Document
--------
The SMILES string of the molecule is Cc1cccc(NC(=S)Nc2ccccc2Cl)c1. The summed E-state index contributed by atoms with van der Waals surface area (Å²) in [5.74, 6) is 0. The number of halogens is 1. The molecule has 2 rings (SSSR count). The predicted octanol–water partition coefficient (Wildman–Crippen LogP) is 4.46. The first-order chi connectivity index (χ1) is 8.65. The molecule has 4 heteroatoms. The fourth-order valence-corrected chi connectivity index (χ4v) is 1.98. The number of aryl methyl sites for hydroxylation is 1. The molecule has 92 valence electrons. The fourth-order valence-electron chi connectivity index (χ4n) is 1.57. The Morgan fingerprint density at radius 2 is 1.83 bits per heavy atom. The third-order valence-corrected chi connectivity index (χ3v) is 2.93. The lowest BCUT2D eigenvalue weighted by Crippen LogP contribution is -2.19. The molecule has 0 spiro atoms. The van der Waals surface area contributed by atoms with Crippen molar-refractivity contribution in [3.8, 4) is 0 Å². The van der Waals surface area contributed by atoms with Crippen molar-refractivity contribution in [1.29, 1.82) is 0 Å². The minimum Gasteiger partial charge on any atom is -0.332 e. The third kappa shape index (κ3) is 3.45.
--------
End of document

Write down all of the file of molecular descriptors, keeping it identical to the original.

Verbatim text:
The SMILES string of the molecule is Cc1cccc(NC(=S)Nc2ccccc2Cl)c1. The summed E-state index contributed by atoms with van der Waals surface area (Å²) in [5.74, 6) is 0. The number of halogens is 1. The molecule has 2 rings (SSSR count). The predicted octanol–water partition coefficient (Wildman–Crippen LogP) is 4.46. The first-order chi connectivity index (χ1) is 8.65. The molecule has 4 heteroatoms. The fourth-order valence-corrected chi connectivity index (χ4v) is 1.98. The number of aryl methyl sites for hydroxylation is 1. The molecule has 92 valence electrons. The fourth-order valence-electron chi connectivity index (χ4n) is 1.57. The Morgan fingerprint density at radius 2 is 1.83 bits per heavy atom. The third-order valence-corrected chi connectivity index (χ3v) is 2.93. The lowest BCUT2D eigenvalue weighted by Crippen LogP contribution is -2.19. The molecule has 0 spiro atoms. The van der Waals surface area contributed by atoms with Crippen molar-refractivity contribution in [3.8, 4) is 0 Å². The van der Waals surface area contributed by atoms with Crippen molar-refractivity contribution in [1.29, 1.82) is 0 Å². The minimum Gasteiger partial charge on any atom is -0.332 e. The third kappa shape index (κ3) is 3.45.